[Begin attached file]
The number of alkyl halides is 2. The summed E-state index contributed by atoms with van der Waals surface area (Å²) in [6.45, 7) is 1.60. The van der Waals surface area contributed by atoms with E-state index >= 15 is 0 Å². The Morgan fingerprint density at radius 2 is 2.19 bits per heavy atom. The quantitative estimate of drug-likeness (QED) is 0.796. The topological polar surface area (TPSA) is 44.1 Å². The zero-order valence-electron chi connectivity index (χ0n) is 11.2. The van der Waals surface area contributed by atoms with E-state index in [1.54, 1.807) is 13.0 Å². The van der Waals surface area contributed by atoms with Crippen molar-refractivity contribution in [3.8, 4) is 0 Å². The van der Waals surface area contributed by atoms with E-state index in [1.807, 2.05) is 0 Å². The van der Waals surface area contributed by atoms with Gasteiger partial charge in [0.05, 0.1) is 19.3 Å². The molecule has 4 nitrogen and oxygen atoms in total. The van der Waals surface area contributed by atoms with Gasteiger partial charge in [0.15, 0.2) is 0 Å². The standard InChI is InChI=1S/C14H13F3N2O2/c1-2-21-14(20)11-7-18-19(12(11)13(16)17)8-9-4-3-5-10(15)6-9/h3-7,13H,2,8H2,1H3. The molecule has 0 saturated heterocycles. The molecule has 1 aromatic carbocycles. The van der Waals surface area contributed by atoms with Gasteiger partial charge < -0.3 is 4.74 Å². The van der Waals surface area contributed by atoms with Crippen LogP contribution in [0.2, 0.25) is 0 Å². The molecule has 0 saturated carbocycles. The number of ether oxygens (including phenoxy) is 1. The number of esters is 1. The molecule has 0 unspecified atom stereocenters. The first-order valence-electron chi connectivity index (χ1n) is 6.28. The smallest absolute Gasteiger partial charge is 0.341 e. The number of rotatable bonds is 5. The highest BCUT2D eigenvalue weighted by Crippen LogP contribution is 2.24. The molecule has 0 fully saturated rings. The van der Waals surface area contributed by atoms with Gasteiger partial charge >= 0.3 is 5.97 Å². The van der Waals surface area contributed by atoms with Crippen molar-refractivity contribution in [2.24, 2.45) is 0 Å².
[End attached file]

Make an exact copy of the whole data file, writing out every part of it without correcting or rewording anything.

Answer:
The number of alkyl halides is 2. The summed E-state index contributed by atoms with van der Waals surface area (Å²) in [6.45, 7) is 1.60. The van der Waals surface area contributed by atoms with E-state index >= 15 is 0 Å². The Morgan fingerprint density at radius 2 is 2.19 bits per heavy atom. The quantitative estimate of drug-likeness (QED) is 0.796. The topological polar surface area (TPSA) is 44.1 Å². The zero-order valence-electron chi connectivity index (χ0n) is 11.2. The van der Waals surface area contributed by atoms with E-state index in [1.54, 1.807) is 13.0 Å². The van der Waals surface area contributed by atoms with Crippen molar-refractivity contribution in [3.8, 4) is 0 Å². The van der Waals surface area contributed by atoms with E-state index in [1.807, 2.05) is 0 Å². The van der Waals surface area contributed by atoms with Gasteiger partial charge in [0.05, 0.1) is 19.3 Å². The molecule has 4 nitrogen and oxygen atoms in total. The van der Waals surface area contributed by atoms with Gasteiger partial charge in [0.15, 0.2) is 0 Å². The standard InChI is InChI=1S/C14H13F3N2O2/c1-2-21-14(20)11-7-18-19(12(11)13(16)17)8-9-4-3-5-10(15)6-9/h3-7,13H,2,8H2,1H3. The molecule has 0 saturated heterocycles. The molecule has 1 aromatic carbocycles. The van der Waals surface area contributed by atoms with Gasteiger partial charge < -0.3 is 4.74 Å². The van der Waals surface area contributed by atoms with Crippen LogP contribution in [0.2, 0.25) is 0 Å². The molecule has 0 saturated carbocycles. The number of ether oxygens (including phenoxy) is 1. The number of esters is 1. The molecule has 0 unspecified atom stereocenters. The first-order valence-electron chi connectivity index (χ1n) is 6.28. The smallest absolute Gasteiger partial charge is 0.341 e. The number of rotatable bonds is 5. The highest BCUT2D eigenvalue weighted by Crippen LogP contribution is 2.24. The molecule has 0 fully saturated rings. The van der Waals surface area contributed by atoms with Gasteiger partial charge >= 0.3 is 5.97 Å². The van der Waals surface area contributed by atoms with Crippen molar-refractivity contribution in [2.24, 2.45) is 0 Å².